NYPR Archives & Preservation
March 6, 2015 - Volume 14  Issue 10
Edition # 648


1928: Lexicographer Dr. Frank H. Vizetelly talks about why we misspell words.

1938: The WNYC Forum of the Air presents a debate over whether there should be a permanent government agency for arts. Endorsing the idea are Stuart Davis, Goddard Lieberson and Burgess Meredith. Speaking against are Arthur Brinkerhoff, Jonas Lee, and Harvey Wiley Corbett.

1955: Dr. A. Alan London and Dr. William Wolf, are opposed to water fluoridation. They explain why on this edition of Campus Press Conference.

1960: Renowned cabaret owner  Art D' Lugoff complains about police harassment and the local criminal rackets on Campus Press Conference.

1983: Samuel Menashe discusses his poetry and its criticism on The Reader's Almanac.

2009: Stephen Byram has created album covers for everyone from the Beastie Boys to jazz great Dave Douglas. He's profiled on this episode of Studio 360.
Back Cover 1937 Masterwork Bulletin
(WNYC Archive Collections)
WNYC Gets Investigated

August 4, 1938:  "Justice Peter Schmuck  of the Supreme Court issued a summons yesterday requiring Morris S. Novik, Director of the city-maintained radio station WNYC, to appear next Wednesday before a special committee of the City Council with all the books and records of the station.  The committee…is investigating the station for broadcasting Communist propaganda in February under the guise of a travel tale on Soviet Russia…"

Source: Unidentified item from the New York Post clipping files.

For the whole story see: Communist Propaganda or Capitalist Commercial? A 1930s WNYC Broadcast is Mired in Controversy.
New / Old Series--New York: A Portrait in Sound

Whisperings and Musings, a weekly WNYC feature in 1937
The Granddaddy of WNYC Newsletters brought the latest station happenings to staffers in the armed forces during World War II. The archives has a few rare copies of The Transmitter that our interns Shannon Campbell and Lauren Fiorelli have recently scanned and added to the web.
The Stabin WNYC Tryptich - Next to Amy Eason's Desk on the 9th floor.
WNYC first day of broadcast, July 8th, 1924 (Municipal Archives Collection)

The Chosen People

"“WQXR announcers are picked through auditions from among hundreds of applicants. A candidate is never seen by the selection committee until it is decided that his voice and his reading ability meet station requirements. The voice must be calm, never blaring nor blatant.  It must carry no foreign or provincial accent, no Southern drawl nor Midwest twang.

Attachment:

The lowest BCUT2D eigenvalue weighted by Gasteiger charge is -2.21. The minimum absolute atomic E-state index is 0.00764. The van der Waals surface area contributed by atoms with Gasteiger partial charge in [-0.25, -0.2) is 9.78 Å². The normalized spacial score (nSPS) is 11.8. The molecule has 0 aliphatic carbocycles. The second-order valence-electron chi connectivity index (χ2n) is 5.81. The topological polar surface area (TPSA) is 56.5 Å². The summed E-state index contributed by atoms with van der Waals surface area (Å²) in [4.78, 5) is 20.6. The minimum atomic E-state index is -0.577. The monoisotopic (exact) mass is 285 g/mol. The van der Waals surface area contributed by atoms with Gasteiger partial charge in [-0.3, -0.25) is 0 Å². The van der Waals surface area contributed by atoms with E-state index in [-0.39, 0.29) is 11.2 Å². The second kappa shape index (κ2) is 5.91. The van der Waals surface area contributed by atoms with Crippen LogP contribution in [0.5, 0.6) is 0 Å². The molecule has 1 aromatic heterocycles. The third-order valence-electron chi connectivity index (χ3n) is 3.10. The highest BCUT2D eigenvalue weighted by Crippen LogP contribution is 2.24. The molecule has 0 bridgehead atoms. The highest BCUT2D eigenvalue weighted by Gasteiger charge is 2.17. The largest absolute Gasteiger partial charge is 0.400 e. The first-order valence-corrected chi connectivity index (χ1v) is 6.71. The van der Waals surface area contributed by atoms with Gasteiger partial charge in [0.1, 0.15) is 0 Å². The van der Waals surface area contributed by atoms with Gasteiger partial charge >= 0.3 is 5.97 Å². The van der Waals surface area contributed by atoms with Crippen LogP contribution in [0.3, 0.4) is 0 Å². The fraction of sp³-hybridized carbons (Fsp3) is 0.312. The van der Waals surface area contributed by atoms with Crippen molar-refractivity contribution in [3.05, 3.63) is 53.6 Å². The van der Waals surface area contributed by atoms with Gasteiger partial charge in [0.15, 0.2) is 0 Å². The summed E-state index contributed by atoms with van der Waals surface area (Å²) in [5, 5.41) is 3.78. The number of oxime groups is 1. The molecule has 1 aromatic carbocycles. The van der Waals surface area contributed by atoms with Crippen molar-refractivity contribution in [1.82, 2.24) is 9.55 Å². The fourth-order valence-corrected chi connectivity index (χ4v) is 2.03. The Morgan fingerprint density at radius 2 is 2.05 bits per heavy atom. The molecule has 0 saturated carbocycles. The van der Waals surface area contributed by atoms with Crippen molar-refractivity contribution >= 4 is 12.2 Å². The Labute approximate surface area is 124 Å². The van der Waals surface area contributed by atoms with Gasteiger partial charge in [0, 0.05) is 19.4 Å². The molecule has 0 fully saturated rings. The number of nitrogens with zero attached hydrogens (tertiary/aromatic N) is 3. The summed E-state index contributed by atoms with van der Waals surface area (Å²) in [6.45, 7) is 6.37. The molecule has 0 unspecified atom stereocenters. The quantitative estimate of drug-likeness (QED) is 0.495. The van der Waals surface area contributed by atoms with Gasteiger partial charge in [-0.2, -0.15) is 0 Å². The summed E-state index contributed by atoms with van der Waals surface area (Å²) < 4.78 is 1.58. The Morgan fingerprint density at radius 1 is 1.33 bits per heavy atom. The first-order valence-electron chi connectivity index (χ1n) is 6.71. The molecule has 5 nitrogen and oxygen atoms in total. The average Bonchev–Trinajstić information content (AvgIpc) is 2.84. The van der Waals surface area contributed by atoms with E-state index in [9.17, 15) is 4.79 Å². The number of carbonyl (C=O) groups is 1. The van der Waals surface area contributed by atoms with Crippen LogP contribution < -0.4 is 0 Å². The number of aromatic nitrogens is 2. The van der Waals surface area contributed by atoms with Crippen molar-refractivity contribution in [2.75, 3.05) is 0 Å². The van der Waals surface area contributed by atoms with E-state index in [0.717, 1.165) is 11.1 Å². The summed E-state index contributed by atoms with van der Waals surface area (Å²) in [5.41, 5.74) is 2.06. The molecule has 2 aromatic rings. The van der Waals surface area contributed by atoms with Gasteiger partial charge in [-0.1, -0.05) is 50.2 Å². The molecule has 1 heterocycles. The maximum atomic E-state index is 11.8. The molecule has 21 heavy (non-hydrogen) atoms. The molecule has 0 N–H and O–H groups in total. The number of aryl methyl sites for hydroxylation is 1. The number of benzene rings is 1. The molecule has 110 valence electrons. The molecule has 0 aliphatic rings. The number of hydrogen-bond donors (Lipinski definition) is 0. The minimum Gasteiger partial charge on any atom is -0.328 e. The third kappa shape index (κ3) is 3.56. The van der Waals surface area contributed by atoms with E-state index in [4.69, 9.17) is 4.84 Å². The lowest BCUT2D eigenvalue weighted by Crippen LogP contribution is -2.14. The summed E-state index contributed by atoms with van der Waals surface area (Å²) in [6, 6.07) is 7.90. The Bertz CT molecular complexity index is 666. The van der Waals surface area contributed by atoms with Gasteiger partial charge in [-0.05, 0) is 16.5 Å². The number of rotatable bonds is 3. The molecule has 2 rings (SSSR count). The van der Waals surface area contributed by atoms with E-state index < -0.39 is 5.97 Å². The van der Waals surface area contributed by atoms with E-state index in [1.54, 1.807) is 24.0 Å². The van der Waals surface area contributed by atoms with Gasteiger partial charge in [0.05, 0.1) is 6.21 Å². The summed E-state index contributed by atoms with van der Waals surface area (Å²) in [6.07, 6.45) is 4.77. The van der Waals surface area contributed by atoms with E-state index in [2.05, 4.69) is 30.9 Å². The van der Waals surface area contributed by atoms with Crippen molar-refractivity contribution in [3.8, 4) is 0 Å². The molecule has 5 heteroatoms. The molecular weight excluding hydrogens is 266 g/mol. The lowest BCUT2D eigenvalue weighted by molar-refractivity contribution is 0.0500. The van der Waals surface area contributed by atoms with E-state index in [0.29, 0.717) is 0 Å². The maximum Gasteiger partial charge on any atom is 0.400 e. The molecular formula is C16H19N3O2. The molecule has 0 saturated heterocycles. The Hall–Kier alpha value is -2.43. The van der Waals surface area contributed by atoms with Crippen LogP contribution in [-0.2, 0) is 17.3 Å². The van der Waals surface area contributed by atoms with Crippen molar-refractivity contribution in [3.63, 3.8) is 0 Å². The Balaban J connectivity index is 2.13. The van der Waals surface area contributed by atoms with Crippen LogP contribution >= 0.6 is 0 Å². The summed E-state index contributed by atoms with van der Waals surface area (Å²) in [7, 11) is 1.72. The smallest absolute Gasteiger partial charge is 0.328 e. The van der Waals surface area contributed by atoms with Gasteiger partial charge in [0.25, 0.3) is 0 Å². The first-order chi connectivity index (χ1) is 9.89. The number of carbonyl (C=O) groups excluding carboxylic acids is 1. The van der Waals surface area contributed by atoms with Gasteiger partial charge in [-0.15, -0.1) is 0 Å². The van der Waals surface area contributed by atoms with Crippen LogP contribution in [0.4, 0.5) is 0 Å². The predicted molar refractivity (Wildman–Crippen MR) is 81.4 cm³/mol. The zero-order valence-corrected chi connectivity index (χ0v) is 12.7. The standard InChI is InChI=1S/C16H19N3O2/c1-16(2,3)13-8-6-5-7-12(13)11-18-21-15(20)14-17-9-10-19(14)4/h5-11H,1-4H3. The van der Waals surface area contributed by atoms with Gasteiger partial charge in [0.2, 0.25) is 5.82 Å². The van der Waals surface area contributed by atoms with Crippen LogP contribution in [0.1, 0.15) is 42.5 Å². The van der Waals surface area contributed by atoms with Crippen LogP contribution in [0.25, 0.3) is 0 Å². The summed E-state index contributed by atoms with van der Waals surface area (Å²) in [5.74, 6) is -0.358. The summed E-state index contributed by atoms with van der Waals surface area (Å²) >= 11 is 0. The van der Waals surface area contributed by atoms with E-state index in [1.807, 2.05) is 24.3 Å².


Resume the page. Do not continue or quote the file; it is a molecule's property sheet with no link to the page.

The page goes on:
It must not betray emotionalism (this quality is especially important in news broadcasts where reports might be colored by voice inflection).  At the same time, the voice must not be flat, blasé or monotonous.  While an announcer need not be a linguist (though, actually, several are), he must have a knack for proper foreign pronunciations…One candidate in about 200 gets by, for the auditions are rather exacting…”

From an unidentified magazine article about WQXR and its announcers, circa 1955.
WNYC celebrated its 90th anniversary last year. We're now officially a nonagenarian radio station. In this space we'll be linking to various historical WNYC champions and milestones. This week: Patricia Marx interviews Woody Allen in 1964.

It's Women's History Month. New material has been added to our compilation, so get a jump on the past with some choice items from the collection at: Women's History

There will be a memorial for former WNYC host Steve Post on Friday, March 20th at Symphony Space (Sharp Theate), 2537 Broadway in Manhattan at 6 P.M.

The WNYC Facebook page has a station timeline (1922-present) with more than 600 milestones, photos, and links to audio. (Right hand column) This week:1954.
Do your friends want to subscribe to this newsletter? Have them sign up at: NEWSLETTERS.
 Check out the @mayorlaguardia Twitter feed straight from the WNYC broadcasts! His Honor now has 561 followers.

The WNYC Archives is on Twitter with 2,450 followers @wnycarchives. We tweet daily reminders of, and links to, WNYC broadcasts from that day in the past.
We’ve got a Tumblr page too! More than 9,500 followers. Check it out at:
WNYC Archives in the…
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